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Trump immigration shakeup lowers DHS morale

Trump immigration shakeup lowers DHS morale



Kirstjen Nielsen

At least six department employees, from entry-level staffers to managers, are inquiring about outside opportunities, according to one former DHS official who worked in the Trump administration | Jim Watson/AFP/Getty Images

Morale at the Department of Homeland Security has long ranked lowest among federal agencies. President Donald Trump’s purge of top homeland security officials is making it worse.

Workers, from entry-level staffers to managers, have begun sending around their resumes, desperate to exit a leaderless workplace where they expect soon be ordered to implement legally questionable policies pushed by the White House. Some are even willing to take pay cuts.

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Until this week, loyalty to departing Secretary Kirstjen Nielsen got you ahead at DHS. Now it puts you on the firing line, with those who worked most closely with Nielsen most likely to get the boot. Claire Grady, Nielsen’s acting deputy, resigned Wednesday. Miles Taylor, Nielsen’s chief of staff, may get pushed out, too, according to two former DHS officials who worked under Trump.

“They’re taking the fall for the president’s frustrations,” one current department official told POLITICO. “It’s not what you read about good leadership.”

The turmoil could pitch a Cabinet department already struggling with a staffing shortage at the border further into crisis, even as a rising tide of Central American migrants overwhelms the Trump administration’s ability to respond.

At least six department employees, from entry-level staffers to managers, are inquiring about outside opportunities, according to one former DHS official who worked in the Trump administration. “For them to be looking to leave, and maybe take a pay cut and almost start over, that’s surprising,” this person said.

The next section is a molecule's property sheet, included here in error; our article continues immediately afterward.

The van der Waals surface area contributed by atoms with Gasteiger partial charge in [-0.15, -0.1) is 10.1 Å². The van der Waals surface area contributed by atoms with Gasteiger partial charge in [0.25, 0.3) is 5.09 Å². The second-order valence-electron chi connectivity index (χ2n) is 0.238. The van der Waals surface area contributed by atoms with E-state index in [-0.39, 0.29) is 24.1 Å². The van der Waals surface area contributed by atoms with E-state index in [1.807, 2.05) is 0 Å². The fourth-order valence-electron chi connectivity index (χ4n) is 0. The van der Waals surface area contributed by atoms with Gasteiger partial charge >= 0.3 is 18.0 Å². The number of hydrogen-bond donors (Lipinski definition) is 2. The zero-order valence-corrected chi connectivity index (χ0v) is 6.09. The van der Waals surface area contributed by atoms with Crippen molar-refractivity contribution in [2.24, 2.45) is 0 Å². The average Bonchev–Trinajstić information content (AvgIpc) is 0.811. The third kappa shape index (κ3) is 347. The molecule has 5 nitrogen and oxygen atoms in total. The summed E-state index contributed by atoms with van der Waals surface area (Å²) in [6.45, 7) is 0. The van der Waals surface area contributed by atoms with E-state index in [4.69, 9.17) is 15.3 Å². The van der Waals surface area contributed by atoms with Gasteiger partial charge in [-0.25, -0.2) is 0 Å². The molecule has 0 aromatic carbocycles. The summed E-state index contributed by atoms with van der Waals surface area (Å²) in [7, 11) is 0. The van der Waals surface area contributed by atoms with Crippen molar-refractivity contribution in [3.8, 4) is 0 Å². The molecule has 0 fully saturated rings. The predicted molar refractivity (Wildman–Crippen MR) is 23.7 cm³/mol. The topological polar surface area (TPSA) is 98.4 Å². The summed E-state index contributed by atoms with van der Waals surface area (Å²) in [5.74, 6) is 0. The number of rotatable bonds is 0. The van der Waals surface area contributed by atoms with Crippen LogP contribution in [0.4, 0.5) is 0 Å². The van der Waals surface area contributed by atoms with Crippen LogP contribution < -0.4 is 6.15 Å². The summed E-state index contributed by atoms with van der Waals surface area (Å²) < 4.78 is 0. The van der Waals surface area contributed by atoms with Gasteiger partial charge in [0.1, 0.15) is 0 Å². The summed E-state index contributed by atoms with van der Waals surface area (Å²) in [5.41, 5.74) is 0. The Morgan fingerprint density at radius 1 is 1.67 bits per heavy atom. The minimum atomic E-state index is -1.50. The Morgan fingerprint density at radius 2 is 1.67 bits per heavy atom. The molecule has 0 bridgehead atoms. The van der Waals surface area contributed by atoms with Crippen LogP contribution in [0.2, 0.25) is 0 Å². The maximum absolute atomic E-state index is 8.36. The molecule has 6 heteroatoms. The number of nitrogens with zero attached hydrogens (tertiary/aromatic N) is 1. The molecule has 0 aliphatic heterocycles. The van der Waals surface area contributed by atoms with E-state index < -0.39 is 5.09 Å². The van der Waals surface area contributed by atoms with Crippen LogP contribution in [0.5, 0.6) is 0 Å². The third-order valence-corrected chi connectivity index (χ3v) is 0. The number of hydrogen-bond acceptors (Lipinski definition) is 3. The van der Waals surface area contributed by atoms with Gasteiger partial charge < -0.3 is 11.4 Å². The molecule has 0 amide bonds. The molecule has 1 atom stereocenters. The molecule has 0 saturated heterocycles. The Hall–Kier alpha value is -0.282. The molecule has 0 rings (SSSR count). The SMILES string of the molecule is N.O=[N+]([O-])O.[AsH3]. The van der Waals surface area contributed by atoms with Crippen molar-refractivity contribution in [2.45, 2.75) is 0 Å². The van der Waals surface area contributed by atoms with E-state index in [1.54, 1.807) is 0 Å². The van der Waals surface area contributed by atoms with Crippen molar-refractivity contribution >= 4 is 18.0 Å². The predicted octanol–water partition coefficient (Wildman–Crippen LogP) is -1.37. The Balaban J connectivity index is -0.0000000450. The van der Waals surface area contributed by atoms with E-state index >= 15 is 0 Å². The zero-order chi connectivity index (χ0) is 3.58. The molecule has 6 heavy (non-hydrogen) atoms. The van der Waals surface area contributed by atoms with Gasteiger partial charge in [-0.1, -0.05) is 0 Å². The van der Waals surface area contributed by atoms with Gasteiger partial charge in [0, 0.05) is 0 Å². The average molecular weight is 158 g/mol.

A second former official said he also has spoken with multiple DHS employees who are now eyeing the exit. “I’ve been getting calls like, ‘Hey, I want to talk to you about what I can do next,“ the person said.

“I think it’s the full turnover of senior staff,” said a current DHS official. “We put in countless hours, everyone here, and then just having the quick turnover. … It doesn’t help morale when we’re in the trenches trying to solve this immigration problem.”

The DHS shakeup comes on the heels of a 35-day partial government shutdown in December and January that required most department personnel to remain on the job even though they weren’t getting paid. The paycheck delays were particularly painful at DHS’s Transportation Security Administration, where some workers were already struggling to pay bills. TSA workers responded by calling in sick en masse and considering a possible strike, an illegal move that could have prompted mass firings.

“People vote with their feet,” said David Lapan, a former DHS spokesperson under Trump who left in October 2017. “If they’re unhappy, they’ll go elsewhere.”